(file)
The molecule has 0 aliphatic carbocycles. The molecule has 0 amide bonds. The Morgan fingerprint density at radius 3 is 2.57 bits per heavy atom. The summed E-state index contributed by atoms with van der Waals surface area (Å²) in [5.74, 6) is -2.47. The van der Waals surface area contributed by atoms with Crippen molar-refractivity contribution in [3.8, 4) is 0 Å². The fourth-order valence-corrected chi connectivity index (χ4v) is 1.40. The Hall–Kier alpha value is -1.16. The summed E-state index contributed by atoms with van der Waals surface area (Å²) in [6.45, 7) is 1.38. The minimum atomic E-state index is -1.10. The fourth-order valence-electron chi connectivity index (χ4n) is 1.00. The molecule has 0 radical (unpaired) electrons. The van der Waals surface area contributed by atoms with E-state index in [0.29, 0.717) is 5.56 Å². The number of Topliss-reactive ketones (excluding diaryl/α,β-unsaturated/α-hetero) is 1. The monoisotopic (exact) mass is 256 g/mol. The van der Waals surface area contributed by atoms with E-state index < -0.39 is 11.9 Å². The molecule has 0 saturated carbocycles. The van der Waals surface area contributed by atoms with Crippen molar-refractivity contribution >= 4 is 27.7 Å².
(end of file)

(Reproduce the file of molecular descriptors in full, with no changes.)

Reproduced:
The molecule has 0 aliphatic carbocycles. The molecule has 0 amide bonds. The Morgan fingerprint density at radius 3 is 2.57 bits per heavy atom. The summed E-state index contributed by atoms with van der Waals surface area (Å²) in [5.74, 6) is -2.47. The van der Waals surface area contributed by atoms with Crippen molar-refractivity contribution in [3.8, 4) is 0 Å². The fourth-order valence-corrected chi connectivity index (χ4v) is 1.40. The Hall–Kier alpha value is -1.16. The summed E-state index contributed by atoms with van der Waals surface area (Å²) in [6.45, 7) is 1.38. The minimum atomic E-state index is -1.10. The fourth-order valence-electron chi connectivity index (χ4n) is 1.00. The molecule has 0 radical (unpaired) electrons. The van der Waals surface area contributed by atoms with E-state index in [0.29, 0.717) is 5.56 Å². The number of Topliss-reactive ketones (excluding diaryl/α,β-unsaturated/α-hetero) is 1. The monoisotopic (exact) mass is 256 g/mol. The van der Waals surface area contributed by atoms with E-state index < -0.39 is 11.9 Å². The molecule has 0 saturated carbocycles. The van der Waals surface area contributed by atoms with Crippen molar-refractivity contribution >= 4 is 27.7 Å².